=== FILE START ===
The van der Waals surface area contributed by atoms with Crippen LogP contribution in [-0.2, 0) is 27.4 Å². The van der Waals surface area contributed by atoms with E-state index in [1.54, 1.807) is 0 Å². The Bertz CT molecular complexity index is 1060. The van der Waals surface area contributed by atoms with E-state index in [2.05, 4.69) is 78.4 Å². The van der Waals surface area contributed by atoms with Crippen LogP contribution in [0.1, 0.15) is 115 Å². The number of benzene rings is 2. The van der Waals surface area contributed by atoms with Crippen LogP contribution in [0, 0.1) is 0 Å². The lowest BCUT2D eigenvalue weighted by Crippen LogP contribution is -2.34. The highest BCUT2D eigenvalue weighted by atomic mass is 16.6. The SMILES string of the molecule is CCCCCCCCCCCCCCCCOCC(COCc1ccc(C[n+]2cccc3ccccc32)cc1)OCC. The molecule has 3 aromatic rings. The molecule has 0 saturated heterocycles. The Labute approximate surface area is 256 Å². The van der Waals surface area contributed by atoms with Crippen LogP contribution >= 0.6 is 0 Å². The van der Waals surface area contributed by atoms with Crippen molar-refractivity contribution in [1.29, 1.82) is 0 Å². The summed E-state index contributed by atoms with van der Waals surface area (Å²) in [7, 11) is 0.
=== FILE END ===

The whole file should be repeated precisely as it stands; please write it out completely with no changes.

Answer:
The van der Waals surface area contributed by atoms with Crippen LogP contribution in [-0.2, 0) is 27.4 Å². The van der Waals surface area contributed by atoms with E-state index in [1.54, 1.807) is 0 Å². The Bertz CT molecular complexity index is 1060. The van der Waals surface area contributed by atoms with E-state index in [2.05, 4.69) is 78.4 Å². The van der Waals surface area contributed by atoms with Crippen LogP contribution in [0.1, 0.15) is 115 Å². The number of benzene rings is 2. The van der Waals surface area contributed by atoms with Crippen LogP contribution in [0, 0.1) is 0 Å². The lowest BCUT2D eigenvalue weighted by Crippen LogP contribution is -2.34. The highest BCUT2D eigenvalue weighted by atomic mass is 16.6. The SMILES string of the molecule is CCCCCCCCCCCCCCCCOCC(COCc1ccc(C[n+]2cccc3ccccc32)cc1)OCC. The molecule has 3 aromatic rings. The molecule has 0 saturated heterocycles. The Labute approximate surface area is 256 Å². The van der Waals surface area contributed by atoms with Crippen LogP contribution >= 0.6 is 0 Å². The van der Waals surface area contributed by atoms with Crippen molar-refractivity contribution in [1.29, 1.82) is 0 Å². The summed E-state index contributed by atoms with van der Waals surface area (Å²) in [7, 11) is 0.